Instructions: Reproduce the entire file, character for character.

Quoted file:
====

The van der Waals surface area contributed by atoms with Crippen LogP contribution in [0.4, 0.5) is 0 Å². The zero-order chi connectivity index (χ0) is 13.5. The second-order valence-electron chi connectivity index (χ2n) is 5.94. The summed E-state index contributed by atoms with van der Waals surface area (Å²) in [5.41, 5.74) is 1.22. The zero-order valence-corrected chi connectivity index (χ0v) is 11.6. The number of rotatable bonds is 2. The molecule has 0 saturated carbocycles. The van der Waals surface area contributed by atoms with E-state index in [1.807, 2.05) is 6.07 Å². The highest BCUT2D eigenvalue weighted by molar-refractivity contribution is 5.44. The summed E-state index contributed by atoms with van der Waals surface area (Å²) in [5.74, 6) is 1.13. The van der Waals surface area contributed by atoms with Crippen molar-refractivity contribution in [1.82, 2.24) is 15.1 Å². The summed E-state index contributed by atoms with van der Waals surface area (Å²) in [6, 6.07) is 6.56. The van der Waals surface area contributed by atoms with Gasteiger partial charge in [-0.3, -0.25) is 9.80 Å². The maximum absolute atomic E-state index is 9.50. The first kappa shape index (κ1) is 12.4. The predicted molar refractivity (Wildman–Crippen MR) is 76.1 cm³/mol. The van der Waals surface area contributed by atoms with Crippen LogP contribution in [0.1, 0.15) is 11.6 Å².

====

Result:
The van der Waals surface area contributed by atoms with Crippen LogP contribution in [0.4, 0.5) is 0 Å². The zero-order chi connectivity index (χ0) is 13.5. The second-order valence-electron chi connectivity index (χ2n) is 5.94. The summed E-state index contributed by atoms with van der Waals surface area (Å²) in [5.41, 5.74) is 1.22. The zero-order valence-corrected chi connectivity index (χ0v) is 11.6. The number of rotatable bonds is 2. The molecule has 0 saturated carbocycles. The van der Waals surface area contributed by atoms with E-state index in [1.807, 2.05) is 6.07 Å². The highest BCUT2D eigenvalue weighted by molar-refractivity contribution is 5.44. The summed E-state index contributed by atoms with van der Waals surface area (Å²) in [5.74, 6) is 1.13. The van der Waals surface area contributed by atoms with Crippen molar-refractivity contribution in [1.82, 2.24) is 15.1 Å². The summed E-state index contributed by atoms with van der Waals surface area (Å²) in [6, 6.07) is 6.56. The van der Waals surface area contributed by atoms with Gasteiger partial charge in [-0.3, -0.25) is 9.80 Å². The maximum absolute atomic E-state index is 9.50. The first kappa shape index (κ1) is 12.4. The predicted molar refractivity (Wildman–Crippen MR) is 76.1 cm³/mol. The van der Waals surface area contributed by atoms with Crippen LogP contribution in [0.1, 0.15) is 11.6 Å².